The Vaucluse is a land where viticulture is omnipresent, partly because of a vine tradition that is largely part of our history. Originally, the vine was introduced by the Phoenicians in 600 BC, but it was the Romans who would expand this cultivation throughout the Rhône Valley. The presence of the river in the direct vicinity was an advantage for trade, especially with Italy, which at that time was very fond of wine from Provence. The Italian fervour for these wines has called into question the quality of certain productions such as Campania on the outskirts of Naples. The Roman emperor of the time (DOMITIAN), ordered that all the vines in the Rhône valley, and in particular those in the Vaucluse, be uprooted. Nevertheless, it was a beneficial action, in fact when the vineyards of the plains disappeared, the vineyards located on the hillsides saw progress, the latter were of much better quality. Unfortunately, the barbaric invasions were almost fatal to the Vaucluse vineyards, only a few vines were sporadically cultivated by a few Gauls, at the time sheltered in oppida (old Gallic fortifications). This is enough to perpetuate the tradition for nearly half a millennium. It was therefore five centuries later (around the 6th century), and thanks to the religious, that the vineyards regained their importance in the Vaucluse region, both in terms of quality and quantity. In the 8th century, Pope Gregory X bought Comtat Venaissin from the King of France, and a period of stability was established for wine production in the Comtat, which lasted five centuries.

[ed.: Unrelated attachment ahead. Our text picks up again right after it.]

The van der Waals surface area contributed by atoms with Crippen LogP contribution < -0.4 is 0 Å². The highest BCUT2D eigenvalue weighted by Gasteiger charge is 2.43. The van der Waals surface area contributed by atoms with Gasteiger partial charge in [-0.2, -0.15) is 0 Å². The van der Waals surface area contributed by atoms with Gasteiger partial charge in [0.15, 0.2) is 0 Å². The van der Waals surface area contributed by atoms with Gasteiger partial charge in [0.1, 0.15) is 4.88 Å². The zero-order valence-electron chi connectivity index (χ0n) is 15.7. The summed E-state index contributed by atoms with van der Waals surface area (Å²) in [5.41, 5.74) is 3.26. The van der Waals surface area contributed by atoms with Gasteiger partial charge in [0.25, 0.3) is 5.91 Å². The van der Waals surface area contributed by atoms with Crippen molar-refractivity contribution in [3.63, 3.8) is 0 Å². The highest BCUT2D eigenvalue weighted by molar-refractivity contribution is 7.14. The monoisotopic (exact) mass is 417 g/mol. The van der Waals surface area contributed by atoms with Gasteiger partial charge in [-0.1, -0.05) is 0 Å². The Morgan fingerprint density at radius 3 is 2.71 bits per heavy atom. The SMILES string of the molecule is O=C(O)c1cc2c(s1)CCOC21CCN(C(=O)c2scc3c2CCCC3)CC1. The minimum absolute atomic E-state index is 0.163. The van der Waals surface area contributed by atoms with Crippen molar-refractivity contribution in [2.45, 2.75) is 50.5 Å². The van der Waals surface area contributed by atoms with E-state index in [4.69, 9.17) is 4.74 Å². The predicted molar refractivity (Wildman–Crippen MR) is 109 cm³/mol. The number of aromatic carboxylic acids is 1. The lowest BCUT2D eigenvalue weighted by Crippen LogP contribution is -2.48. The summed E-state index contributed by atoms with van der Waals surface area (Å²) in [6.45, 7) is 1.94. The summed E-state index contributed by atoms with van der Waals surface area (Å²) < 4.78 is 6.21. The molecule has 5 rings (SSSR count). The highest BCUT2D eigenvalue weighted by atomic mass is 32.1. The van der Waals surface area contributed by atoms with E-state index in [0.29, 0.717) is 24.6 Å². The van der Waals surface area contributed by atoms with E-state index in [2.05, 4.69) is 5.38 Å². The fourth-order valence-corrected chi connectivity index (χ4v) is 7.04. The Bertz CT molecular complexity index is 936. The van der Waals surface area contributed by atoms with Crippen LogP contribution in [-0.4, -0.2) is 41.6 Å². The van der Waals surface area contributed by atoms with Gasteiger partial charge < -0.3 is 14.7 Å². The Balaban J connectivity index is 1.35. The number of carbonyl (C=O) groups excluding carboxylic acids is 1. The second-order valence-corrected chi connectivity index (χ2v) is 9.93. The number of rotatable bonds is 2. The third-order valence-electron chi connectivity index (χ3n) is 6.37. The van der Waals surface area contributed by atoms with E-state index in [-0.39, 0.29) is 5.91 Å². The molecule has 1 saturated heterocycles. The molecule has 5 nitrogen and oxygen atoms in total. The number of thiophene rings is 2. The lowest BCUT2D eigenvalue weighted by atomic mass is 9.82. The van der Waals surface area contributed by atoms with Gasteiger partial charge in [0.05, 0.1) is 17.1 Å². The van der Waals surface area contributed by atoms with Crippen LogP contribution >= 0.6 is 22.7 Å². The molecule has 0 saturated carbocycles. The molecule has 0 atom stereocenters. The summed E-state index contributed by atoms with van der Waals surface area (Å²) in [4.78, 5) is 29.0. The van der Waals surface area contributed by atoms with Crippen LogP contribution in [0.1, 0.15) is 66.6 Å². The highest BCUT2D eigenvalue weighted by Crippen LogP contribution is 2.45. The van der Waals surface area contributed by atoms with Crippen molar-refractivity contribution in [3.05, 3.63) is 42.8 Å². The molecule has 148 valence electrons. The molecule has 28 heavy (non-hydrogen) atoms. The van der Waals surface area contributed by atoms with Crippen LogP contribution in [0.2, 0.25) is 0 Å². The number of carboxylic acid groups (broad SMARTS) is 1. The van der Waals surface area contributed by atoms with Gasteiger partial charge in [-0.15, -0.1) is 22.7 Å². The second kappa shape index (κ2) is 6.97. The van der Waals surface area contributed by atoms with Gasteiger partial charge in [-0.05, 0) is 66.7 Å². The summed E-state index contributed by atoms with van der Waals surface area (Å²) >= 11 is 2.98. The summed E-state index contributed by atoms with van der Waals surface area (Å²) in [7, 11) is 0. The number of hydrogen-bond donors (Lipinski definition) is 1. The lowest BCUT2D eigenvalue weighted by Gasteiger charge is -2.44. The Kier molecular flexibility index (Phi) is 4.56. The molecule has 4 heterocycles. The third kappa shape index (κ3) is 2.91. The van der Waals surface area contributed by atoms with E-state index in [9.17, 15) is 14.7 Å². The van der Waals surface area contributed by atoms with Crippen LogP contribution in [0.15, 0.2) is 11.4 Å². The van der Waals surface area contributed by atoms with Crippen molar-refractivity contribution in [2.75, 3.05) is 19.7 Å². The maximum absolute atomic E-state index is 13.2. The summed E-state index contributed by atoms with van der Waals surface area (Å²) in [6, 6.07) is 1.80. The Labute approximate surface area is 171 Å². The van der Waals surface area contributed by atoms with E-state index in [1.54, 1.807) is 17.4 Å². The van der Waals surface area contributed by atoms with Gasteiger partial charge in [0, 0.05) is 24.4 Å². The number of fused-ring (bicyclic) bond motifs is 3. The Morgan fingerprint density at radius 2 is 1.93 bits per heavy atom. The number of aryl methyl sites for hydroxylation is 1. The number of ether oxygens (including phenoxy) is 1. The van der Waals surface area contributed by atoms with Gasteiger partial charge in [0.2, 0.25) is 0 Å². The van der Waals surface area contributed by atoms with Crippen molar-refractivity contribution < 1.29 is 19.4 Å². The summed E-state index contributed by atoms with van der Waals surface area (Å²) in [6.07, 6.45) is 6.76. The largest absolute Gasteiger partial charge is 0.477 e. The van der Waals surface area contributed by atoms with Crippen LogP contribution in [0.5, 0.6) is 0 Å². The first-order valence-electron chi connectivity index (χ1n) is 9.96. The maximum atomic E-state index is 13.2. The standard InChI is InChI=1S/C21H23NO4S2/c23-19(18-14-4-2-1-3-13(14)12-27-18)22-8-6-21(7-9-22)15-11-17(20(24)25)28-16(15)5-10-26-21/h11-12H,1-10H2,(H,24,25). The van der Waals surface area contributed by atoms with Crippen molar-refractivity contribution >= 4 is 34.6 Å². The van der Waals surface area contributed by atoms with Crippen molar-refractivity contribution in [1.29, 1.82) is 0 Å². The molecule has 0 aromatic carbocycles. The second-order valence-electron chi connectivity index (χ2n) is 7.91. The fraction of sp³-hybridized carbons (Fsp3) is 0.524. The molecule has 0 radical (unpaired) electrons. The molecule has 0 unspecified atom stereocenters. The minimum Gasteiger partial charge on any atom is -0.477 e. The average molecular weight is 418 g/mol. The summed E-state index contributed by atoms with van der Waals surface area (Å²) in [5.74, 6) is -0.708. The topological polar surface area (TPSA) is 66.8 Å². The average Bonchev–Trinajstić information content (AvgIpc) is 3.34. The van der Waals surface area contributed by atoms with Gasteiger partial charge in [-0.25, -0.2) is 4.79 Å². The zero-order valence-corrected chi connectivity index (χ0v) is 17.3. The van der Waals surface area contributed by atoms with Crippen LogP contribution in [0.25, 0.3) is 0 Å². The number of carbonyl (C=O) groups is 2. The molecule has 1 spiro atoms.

choosing a selection results in a full page refresh